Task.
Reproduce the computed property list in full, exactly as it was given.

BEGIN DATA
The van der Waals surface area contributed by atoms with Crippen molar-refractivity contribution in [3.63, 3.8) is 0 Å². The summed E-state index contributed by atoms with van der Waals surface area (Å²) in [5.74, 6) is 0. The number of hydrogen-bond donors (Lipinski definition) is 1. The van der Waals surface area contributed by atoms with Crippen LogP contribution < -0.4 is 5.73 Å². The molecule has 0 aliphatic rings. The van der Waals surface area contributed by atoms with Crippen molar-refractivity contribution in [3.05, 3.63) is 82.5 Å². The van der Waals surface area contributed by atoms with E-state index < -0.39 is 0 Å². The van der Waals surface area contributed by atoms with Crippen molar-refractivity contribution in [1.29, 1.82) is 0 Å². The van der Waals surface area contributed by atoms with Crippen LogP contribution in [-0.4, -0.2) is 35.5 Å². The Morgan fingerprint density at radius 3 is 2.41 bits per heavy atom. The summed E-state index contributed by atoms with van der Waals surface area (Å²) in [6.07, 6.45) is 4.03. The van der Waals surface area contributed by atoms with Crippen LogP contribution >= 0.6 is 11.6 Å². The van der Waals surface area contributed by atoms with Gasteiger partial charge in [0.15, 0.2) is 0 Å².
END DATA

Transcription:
The van der Waals surface area contributed by atoms with Crippen molar-refractivity contribution in [3.63, 3.8) is 0 Å². The summed E-state index contributed by atoms with van der Waals surface area (Å²) in [5.74, 6) is 0. The number of hydrogen-bond donors (Lipinski definition) is 1. The van der Waals surface area contributed by atoms with Crippen LogP contribution < -0.4 is 5.73 Å². The molecule has 0 aliphatic rings. The van der Waals surface area contributed by atoms with Crippen molar-refractivity contribution in [3.05, 3.63) is 82.5 Å². The van der Waals surface area contributed by atoms with E-state index < -0.39 is 0 Å². The van der Waals surface area contributed by atoms with Crippen molar-refractivity contribution in [1.29, 1.82) is 0 Å². The van der Waals surface area contributed by atoms with Crippen LogP contribution in [-0.4, -0.2) is 35.5 Å². The Morgan fingerprint density at radius 3 is 2.41 bits per heavy atom. The summed E-state index contributed by atoms with van der Waals surface area (Å²) in [6.07, 6.45) is 4.03. The van der Waals surface area contributed by atoms with Crippen LogP contribution >= 0.6 is 11.6 Å². The van der Waals surface area contributed by atoms with Gasteiger partial charge in [0.15, 0.2) is 0 Å².